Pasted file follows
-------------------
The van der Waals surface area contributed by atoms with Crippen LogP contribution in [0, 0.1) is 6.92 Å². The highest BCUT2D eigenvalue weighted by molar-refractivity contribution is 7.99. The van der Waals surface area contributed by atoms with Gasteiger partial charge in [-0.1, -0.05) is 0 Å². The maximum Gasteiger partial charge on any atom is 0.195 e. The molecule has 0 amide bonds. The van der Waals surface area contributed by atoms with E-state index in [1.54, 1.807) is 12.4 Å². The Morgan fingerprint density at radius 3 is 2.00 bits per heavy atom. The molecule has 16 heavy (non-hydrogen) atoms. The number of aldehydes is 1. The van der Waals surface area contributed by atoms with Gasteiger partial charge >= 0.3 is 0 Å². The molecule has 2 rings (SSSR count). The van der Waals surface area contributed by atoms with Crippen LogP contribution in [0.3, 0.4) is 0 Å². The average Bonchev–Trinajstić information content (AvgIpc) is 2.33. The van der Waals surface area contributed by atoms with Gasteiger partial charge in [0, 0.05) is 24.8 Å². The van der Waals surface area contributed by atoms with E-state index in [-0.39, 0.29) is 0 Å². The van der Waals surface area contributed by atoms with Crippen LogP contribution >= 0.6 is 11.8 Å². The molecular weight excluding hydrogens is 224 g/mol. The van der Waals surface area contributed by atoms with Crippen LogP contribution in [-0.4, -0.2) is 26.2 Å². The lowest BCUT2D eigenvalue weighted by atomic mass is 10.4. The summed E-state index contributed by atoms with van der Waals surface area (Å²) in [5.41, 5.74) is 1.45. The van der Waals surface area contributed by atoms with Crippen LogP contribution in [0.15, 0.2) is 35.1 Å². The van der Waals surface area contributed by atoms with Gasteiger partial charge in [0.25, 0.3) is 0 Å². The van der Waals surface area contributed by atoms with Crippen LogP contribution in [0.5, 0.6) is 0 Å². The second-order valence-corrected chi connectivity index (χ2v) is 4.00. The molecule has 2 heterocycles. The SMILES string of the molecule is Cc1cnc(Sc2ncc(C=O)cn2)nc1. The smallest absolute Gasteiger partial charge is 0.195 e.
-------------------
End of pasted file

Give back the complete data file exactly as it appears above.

The van der Waals surface area contributed by atoms with Crippen LogP contribution in [0, 0.1) is 6.92 Å². The highest BCUT2D eigenvalue weighted by molar-refractivity contribution is 7.99. The van der Waals surface area contributed by atoms with Gasteiger partial charge in [-0.1, -0.05) is 0 Å². The maximum Gasteiger partial charge on any atom is 0.195 e. The molecule has 0 amide bonds. The van der Waals surface area contributed by atoms with E-state index in [1.54, 1.807) is 12.4 Å². The Morgan fingerprint density at radius 3 is 2.00 bits per heavy atom. The molecule has 16 heavy (non-hydrogen) atoms. The number of aldehydes is 1. The van der Waals surface area contributed by atoms with Gasteiger partial charge >= 0.3 is 0 Å². The molecule has 2 rings (SSSR count). The van der Waals surface area contributed by atoms with Crippen LogP contribution in [0.3, 0.4) is 0 Å². The average Bonchev–Trinajstić information content (AvgIpc) is 2.33. The van der Waals surface area contributed by atoms with Gasteiger partial charge in [0, 0.05) is 24.8 Å². The van der Waals surface area contributed by atoms with E-state index in [-0.39, 0.29) is 0 Å². The van der Waals surface area contributed by atoms with Crippen LogP contribution >= 0.6 is 11.8 Å². The molecular weight excluding hydrogens is 224 g/mol. The van der Waals surface area contributed by atoms with Crippen LogP contribution in [-0.4, -0.2) is 26.2 Å². The lowest BCUT2D eigenvalue weighted by atomic mass is 10.4. The summed E-state index contributed by atoms with van der Waals surface area (Å²) in [5.41, 5.74) is 1.45. The van der Waals surface area contributed by atoms with Crippen LogP contribution in [0.15, 0.2) is 35.1 Å². The van der Waals surface area contributed by atoms with Gasteiger partial charge in [0.25, 0.3) is 0 Å². The van der Waals surface area contributed by atoms with Crippen LogP contribution in [0.5, 0.6) is 0 Å². The second-order valence-corrected chi connectivity index (χ2v) is 4.00. The molecule has 2 heterocycles. The SMILES string of the molecule is Cc1cnc(Sc2ncc(C=O)cn2)nc1. The smallest absolute Gasteiger partial charge is 0.195 e.